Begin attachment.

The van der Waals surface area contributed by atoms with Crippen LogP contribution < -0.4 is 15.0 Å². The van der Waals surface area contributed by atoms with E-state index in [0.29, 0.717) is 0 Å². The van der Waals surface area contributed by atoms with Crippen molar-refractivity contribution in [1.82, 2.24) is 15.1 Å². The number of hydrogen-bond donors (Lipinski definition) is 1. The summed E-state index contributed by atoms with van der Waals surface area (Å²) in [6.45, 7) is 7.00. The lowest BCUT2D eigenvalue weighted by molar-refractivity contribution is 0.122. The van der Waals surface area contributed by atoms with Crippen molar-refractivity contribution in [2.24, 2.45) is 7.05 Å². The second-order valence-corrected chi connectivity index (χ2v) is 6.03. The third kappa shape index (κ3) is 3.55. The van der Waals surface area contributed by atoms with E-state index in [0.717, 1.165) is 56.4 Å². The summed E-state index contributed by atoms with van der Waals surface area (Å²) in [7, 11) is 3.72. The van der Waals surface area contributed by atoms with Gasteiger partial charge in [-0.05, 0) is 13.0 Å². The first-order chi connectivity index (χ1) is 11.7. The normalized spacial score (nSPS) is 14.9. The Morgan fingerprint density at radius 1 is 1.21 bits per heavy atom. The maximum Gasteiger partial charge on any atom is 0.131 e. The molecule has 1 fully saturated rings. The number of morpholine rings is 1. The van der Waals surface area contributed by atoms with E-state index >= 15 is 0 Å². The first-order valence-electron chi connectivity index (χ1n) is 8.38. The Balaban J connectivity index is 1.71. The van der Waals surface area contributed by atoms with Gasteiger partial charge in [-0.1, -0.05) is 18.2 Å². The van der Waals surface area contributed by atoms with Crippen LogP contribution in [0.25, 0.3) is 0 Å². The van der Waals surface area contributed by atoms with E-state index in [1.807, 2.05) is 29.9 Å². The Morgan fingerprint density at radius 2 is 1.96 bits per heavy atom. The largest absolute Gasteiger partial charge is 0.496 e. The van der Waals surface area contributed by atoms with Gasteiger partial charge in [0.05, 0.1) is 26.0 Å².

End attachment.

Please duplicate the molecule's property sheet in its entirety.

The van der Waals surface area contributed by atoms with Crippen LogP contribution < -0.4 is 15.0 Å². The van der Waals surface area contributed by atoms with E-state index in [0.29, 0.717) is 0 Å². The van der Waals surface area contributed by atoms with Crippen molar-refractivity contribution in [1.82, 2.24) is 15.1 Å². The number of hydrogen-bond donors (Lipinski definition) is 1. The summed E-state index contributed by atoms with van der Waals surface area (Å²) in [6.45, 7) is 7.00. The lowest BCUT2D eigenvalue weighted by molar-refractivity contribution is 0.122. The van der Waals surface area contributed by atoms with Crippen molar-refractivity contribution in [2.24, 2.45) is 7.05 Å². The second-order valence-corrected chi connectivity index (χ2v) is 6.03. The third kappa shape index (κ3) is 3.55. The van der Waals surface area contributed by atoms with E-state index in [0.717, 1.165) is 56.4 Å². The summed E-state index contributed by atoms with van der Waals surface area (Å²) in [7, 11) is 3.72. The van der Waals surface area contributed by atoms with Gasteiger partial charge in [-0.05, 0) is 13.0 Å². The first-order chi connectivity index (χ1) is 11.7. The normalized spacial score (nSPS) is 14.9. The Morgan fingerprint density at radius 1 is 1.21 bits per heavy atom. The maximum Gasteiger partial charge on any atom is 0.131 e. The molecule has 1 fully saturated rings. The number of morpholine rings is 1. The van der Waals surface area contributed by atoms with E-state index >= 15 is 0 Å². The first-order valence-electron chi connectivity index (χ1n) is 8.38. The Balaban J connectivity index is 1.71. The van der Waals surface area contributed by atoms with Gasteiger partial charge in [-0.1, -0.05) is 18.2 Å². The van der Waals surface area contributed by atoms with Crippen LogP contribution in [0.25, 0.3) is 0 Å². The van der Waals surface area contributed by atoms with E-state index in [1.807, 2.05) is 29.9 Å². The Morgan fingerprint density at radius 2 is 1.96 bits per heavy atom. The largest absolute Gasteiger partial charge is 0.496 e. The van der Waals surface area contributed by atoms with Gasteiger partial charge in [0.05, 0.1) is 26.0 Å².